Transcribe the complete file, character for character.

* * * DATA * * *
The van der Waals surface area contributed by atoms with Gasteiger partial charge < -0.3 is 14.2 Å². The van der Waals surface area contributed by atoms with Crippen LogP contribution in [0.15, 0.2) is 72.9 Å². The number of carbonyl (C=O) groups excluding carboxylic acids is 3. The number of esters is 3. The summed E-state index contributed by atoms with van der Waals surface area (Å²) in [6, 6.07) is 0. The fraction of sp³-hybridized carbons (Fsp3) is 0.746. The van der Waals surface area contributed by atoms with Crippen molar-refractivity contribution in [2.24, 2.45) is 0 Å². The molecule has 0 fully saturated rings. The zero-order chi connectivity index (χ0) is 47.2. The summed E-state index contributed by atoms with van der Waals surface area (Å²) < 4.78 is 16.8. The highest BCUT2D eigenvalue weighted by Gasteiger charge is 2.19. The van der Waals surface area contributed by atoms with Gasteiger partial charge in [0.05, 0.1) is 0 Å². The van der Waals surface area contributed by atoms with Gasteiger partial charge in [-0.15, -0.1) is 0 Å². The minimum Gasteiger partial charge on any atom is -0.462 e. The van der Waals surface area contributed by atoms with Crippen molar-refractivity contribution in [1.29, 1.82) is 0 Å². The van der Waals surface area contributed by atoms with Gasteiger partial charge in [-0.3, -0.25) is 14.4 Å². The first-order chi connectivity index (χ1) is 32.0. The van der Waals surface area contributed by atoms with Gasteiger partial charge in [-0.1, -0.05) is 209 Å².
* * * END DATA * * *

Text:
The van der Waals surface area contributed by atoms with Gasteiger partial charge < -0.3 is 14.2 Å². The van der Waals surface area contributed by atoms with Crippen LogP contribution in [0.15, 0.2) is 72.9 Å². The number of carbonyl (C=O) groups excluding carboxylic acids is 3. The number of esters is 3. The summed E-state index contributed by atoms with van der Waals surface area (Å²) in [6, 6.07) is 0. The fraction of sp³-hybridized carbons (Fsp3) is 0.746. The van der Waals surface area contributed by atoms with Crippen molar-refractivity contribution in [2.24, 2.45) is 0 Å². The molecule has 0 fully saturated rings. The zero-order chi connectivity index (χ0) is 47.2. The summed E-state index contributed by atoms with van der Waals surface area (Å²) < 4.78 is 16.8. The highest BCUT2D eigenvalue weighted by Gasteiger charge is 2.19. The van der Waals surface area contributed by atoms with Gasteiger partial charge in [0.05, 0.1) is 0 Å². The van der Waals surface area contributed by atoms with Gasteiger partial charge in [-0.15, -0.1) is 0 Å². The minimum Gasteiger partial charge on any atom is -0.462 e. The van der Waals surface area contributed by atoms with Crippen molar-refractivity contribution in [1.29, 1.82) is 0 Å². The van der Waals surface area contributed by atoms with Gasteiger partial charge in [-0.3, -0.25) is 14.4 Å². The first-order chi connectivity index (χ1) is 32.0. The van der Waals surface area contributed by atoms with Gasteiger partial charge in [-0.1, -0.05) is 209 Å².